Unbrave Eats: Hiroshima-style Okonomiyaki

February 4, 2010

My dad’s in town this week, which means I’m playing tour guide of Japan one last time before I leave. I simply would not be a very good tour guide of Japan, if my tour did not dedicate a fair amount of time to the consumption of okonomiyaki. To be honest, I am not exactly a good tour guide of Japan at all. I only know enough Japanese to be able to order my lunch (and only my lunch… I never reached that chapter in my Japanese textbook on how to order other people’s lunches). I could get lost in my own neighborhood (and do… regularly). Plus, I’m prone to bouts of petulant moodiness when forced to do things like wake up before ten or talk to anyone before noon.

But I am pretty good at dedicating a fair amount of my time (as well as dad’s time… as he has found out this week) to the consumption of okonomiyaki. Often called “Japanese-style pizza,” okonomiyaki resembles pizza in the same way I resemble Angelina Jolie… namely, it doesn’t.

Okonomiyaki is also called a “savory pancake,” which may be a more accurate description. At least it’s a more accurate description for Osaka-style okonomiyaki, which is made from a flour-based batter mixed with various ingredients. These ingredients usually include cabbage and bacon and may also include anything from pounded rice cakes to cheese to squid. The whole lot is then thrown on a flat iron griddle and grilled up; then topped with brown sauce and ginger and possibly some fish flakes, seaweed and mayonnaise.

Osaka-style okonomiyaki is the more popular style in Kobe for obvious reasons, like the fact that Osaka’s practically on Kobe’s doorstep… and the fact that Osaka-style okonomiyaki is freaking amazing (I mean, it’s filled with bacon and covered with mayonnaise for crying out loud! Of course, it’s amazing!).

But not everyone agrees that Osaka-style okonomiyaki is the amazing-est. You see, Hiroshima has their own style of okonomiyaki, and the people of Hiroshima seem to think their style is pretty amazing, too. Hiroshima-style okonomiyaki resembles neither a pancake… nor a pizza… nor Angelina Jolie (although, I’m sure if you found an okonomiyaki that did resemble Angelina Jolie you could get quite a pretty penny on eBay for it!).

A Hiroshima-style okonomiyaki uses almost the same ingredients as an Osaka-style one (batter, cabbage, bacon… more bacon), but instead of mixing all of them together, the chef piles them on top of each other. First the cook starts with a thin layer of batter, followed by a big pile of cabbage, some bacon and possibly some seafood, sprouts, some noodles, a fried egg and finally some brown sauce and ginger. It’s kind of like a sandwich, except in this sandwich there’s a big heap of noodles inside and there’s an egg on top.

After having already tried out Osaka-style okonomiyaki the other day, I decided we’d better check out the competition and have a little Hiroshima-style while we were visiting Hiroshima today. I’ve only had Hiroshima-style okonomiyaki once before when I was visiting Hiroshima a couple years back, and I have to admit I wasn’t a huge fan. Maybe it’s because I’m an Osaka girl at heart (even though, technically, I’m a Kobe girl… but, you know, whatever, give me twenty minutes on the express train and the promise of mayonnaise, and I’m an Osaka girl). Or maybe it’s because the ramen noodles in the middle of the Hiroshima-style were a bit dry and crunchy when I tried it last time. Or maybe it’s because the Hiroshima-style is not slathered with mayonnaise (bacon, yes, but mayonnaise, no… which showed a real lack of foresight, I felt).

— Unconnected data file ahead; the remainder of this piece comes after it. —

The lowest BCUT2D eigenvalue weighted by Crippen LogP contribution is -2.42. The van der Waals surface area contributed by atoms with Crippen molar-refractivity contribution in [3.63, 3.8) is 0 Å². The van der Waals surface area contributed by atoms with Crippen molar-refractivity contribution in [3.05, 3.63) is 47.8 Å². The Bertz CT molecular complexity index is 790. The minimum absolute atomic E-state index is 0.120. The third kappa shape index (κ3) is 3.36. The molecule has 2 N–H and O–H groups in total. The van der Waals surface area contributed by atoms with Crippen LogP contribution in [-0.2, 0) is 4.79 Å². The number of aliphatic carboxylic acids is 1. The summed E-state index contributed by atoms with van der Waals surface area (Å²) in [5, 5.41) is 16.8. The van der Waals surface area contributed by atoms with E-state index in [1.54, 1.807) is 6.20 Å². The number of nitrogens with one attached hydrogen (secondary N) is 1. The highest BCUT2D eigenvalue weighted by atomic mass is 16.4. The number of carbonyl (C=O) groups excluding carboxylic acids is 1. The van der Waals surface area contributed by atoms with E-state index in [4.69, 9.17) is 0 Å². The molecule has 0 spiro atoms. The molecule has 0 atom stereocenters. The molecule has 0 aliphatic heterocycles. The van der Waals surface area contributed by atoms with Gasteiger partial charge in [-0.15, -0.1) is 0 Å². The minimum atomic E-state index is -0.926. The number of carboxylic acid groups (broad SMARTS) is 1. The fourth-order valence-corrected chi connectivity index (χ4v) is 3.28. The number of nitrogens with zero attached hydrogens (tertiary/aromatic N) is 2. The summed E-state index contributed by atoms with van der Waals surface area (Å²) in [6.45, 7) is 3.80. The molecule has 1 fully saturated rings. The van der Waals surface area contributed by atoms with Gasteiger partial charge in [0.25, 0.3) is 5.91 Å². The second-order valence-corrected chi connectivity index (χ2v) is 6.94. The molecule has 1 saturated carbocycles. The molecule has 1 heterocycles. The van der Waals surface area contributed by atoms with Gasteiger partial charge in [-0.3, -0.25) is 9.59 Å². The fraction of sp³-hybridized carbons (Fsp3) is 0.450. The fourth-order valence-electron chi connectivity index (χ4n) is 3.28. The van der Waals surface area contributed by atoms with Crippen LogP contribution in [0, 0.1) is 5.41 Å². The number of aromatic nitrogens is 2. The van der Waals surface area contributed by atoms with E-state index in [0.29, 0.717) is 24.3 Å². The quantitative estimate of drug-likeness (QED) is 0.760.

To try out Hiroshima’s own version of okonomiyaki amazing-ness we headed downtown to Okonomiyakimura or Okonomiyaki Village. Sadly Okonomiyakimura is not an actual village made out of okonomiyaki (now, that would be amazing!) but a building with three stories full of okonomiyaki restaurants (which is still amazing, mind you, but it’s no village!). Each restaurant has a grill where the cooks slap together huge piles of cabbage, noodles, bacon, eggs and more bacon. Meanwhile, you get to sit on the other side of the grill and watch the magic happen while you salivate with chopsticks in hand.

We carefully selected our restaurant from the twenty-five different possibilities (okay, we just sat down at the first place that promised us an English menu… remember my Japanese only extends to my lunch, so when with guests I find it’s best to go with the place that offers a menu in English… as I am not about to share my lunch!). Then, we settled on to our bar stools at the grill and made our selection. We went with a traditional okonomiyaki (read: bacon) stuffed with udon noodles, and a seafood okonomiyaki (also with bacon) stuffed with ramen noodles.

While neither of our selections came out slathered in mayonnaise (really, lack of foresight, I tell you), they both were mighty tasty. While I still found the ramen noodles a little dryer and crispier than I would have liked, the udon noodles in the traditional one were a particular treat. Soft and thick, they added a nice, comforting texture to the whole ensemble. Plus, I must say the bacon used to make these towering treats was outstanding. Thick, meaty and crispy, this bacon made me eat all the bad words I’ve ever said about the sad state of bacon in Japan (well, I would have eaten my words… had I any space in my stomach after eating that big heaping pile of udon noodles and amazing bacon).

After polishing off our portions, my father confessed to having liked the Hiroshima-style okonomiyaki better than the Osaka-style. And, I have to say, I felt torn. After all, I am an Osaka girl at heart… but give me an hour and a half on the bullet train (and a pile of that amazing bacon!) and I could be a Hiroshima girl in a heartbeat!

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